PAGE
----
The ‘Avanti Way’ to more inclusive behaviour management
There are key elements of the Avanti Way that outline how we should manage behaviour in a more compassionate and inclusive way where sanctions are not the only answer to developing the character of our pupils.
At Avanti House Secondary School we are regularly developing our behaviour policy and practices to ensure that we are an inclusive school where our pupils are not simply punished for their mistakes, but instead are given the opportunities to learn and grow through a range of supportive practices. As per the Avanti Way, these practices are based on empathetic dialogue and developing collaborative relationships built on mutual respect. This article will explore two of the alternative approaches that we have introduced, and the impact that we have seen.
Restorative Language & Questioning
The Restorative Justice Council explain that “Restorative practice can become an explicit set of principles and practices that inform every communication in a school. The aim of restorative practice is to create a context where pupils engage actively in learning about their social behaviours, rather than acting as passive recipients of rules and sanctions.” Restorative practice focuses on repairing relationships that have broken down to restore the safe and secure learning environment that we all strive for.
Restorative practice can, and should be used, for all conversations with children about their behaviour. At Avanti House Secondary School we started using this approach in January 2019 in a more formal way to resolve conflicts between pupils, but we are now moving towards a whole school approach where the language and questioning outlined below is being used in a range of situations. Our next step is to embed this into the daily practice of all members of staff across the school.
To find out more about restorative practice I would encourage you to visit the following articles and websites:
In the Summer term of 2018, we identified that there were a number of pupils being issued detentions repeatedly for the same reason and this was escalating to internal and fixed term exclusions (FTE). The traditional way of punishing negative behaviours through detentions was not having a positive impact on behaviour so we decided to develop a new way focussed on self-reflection, dialogue and support.
We moved to separate detentions for different behaviours to enable more targeted intervention and support.
20-minute morning detentions focus on repeated lateness, lack of homework, incorrect uniform & lack of equipment. This provides an opportunity for pupils to reflect on routines at home (morning and evening) and for teachers to identify any additional support needed through dialogue with each pupil.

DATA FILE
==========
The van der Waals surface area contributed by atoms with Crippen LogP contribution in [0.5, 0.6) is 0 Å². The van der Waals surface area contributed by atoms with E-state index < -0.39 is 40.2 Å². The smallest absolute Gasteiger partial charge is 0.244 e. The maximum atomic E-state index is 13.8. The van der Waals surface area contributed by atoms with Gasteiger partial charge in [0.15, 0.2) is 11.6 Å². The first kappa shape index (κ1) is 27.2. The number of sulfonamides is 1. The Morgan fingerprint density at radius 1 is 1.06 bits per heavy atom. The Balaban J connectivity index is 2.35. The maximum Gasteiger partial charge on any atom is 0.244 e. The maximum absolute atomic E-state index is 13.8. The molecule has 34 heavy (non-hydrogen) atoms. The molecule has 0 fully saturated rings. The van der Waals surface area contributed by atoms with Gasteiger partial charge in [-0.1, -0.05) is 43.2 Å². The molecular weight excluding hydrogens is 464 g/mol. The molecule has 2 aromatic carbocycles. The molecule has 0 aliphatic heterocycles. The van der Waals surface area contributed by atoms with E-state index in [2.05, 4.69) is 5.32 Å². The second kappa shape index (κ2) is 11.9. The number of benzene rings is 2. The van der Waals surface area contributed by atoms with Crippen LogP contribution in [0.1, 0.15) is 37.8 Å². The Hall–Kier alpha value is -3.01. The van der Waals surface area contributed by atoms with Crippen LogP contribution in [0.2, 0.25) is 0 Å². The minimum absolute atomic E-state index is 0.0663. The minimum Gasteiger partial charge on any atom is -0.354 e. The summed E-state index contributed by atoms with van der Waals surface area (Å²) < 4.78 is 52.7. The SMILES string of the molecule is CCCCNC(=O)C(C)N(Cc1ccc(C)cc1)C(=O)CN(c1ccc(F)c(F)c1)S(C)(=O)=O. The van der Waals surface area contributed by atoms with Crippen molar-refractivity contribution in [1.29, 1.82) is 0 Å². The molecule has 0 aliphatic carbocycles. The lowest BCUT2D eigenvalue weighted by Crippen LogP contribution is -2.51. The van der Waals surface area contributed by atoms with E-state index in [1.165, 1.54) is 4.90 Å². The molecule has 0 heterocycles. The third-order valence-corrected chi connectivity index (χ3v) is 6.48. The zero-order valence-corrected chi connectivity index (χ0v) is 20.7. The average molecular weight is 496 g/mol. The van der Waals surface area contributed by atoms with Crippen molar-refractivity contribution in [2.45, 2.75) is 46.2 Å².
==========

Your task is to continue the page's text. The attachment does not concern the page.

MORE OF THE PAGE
60-minute afternoon detentions focus on disruptive and disrespectful behaviours. Pupils are given the opportunity to reflect on the impact of their behaviour on themselves and others. Through written tasks, and dialogue with a teacher, they develop strategies to prevent repeating the behaviour and we can also identify any additional support that may be needed.
So what has the impact been?
The most effective way of assessing the impact of behaviour management strategies is to compare the number of incidents of exclusion (internal and external) along with the number of pupils that are receiving repeated exclusions. Children make mistakes but it is our job to ensure that they learn and do not repeat them.
Fixed Term Exclusion (External)
As you can see below, we have had a significant decrease in the total days of exclusion over the past 3 academic years.
It is extremely positive to see that the number of pupils that have received more than 1 fixed term exclusion has significantly decreased since we have introduced our more inclusive and restorative practices. This indicates that pupils are receiving the support they need to prevent behaviours from repeating.
The data demonstrates that for the past 3 academic years there has been a significant reduction in the number of internal exclusions. The result of our inclusive and restorative practices have also resulted in a large decrease in the number of pupils receiving more than 1 internal exclusion.
The introduction of both restorative practices, and moving detentions to have a reflective and supportive focus, has resulted in a significant reduction in the number of pupils repeating negative behaviours. This has led to a decrease in both internal and external exclusions, as well as the number of pupils receiving multiple internal and external exclusions.
As a Trust, and a school, we have embraced the messages within the Avanti Way and the proof is in the pudding.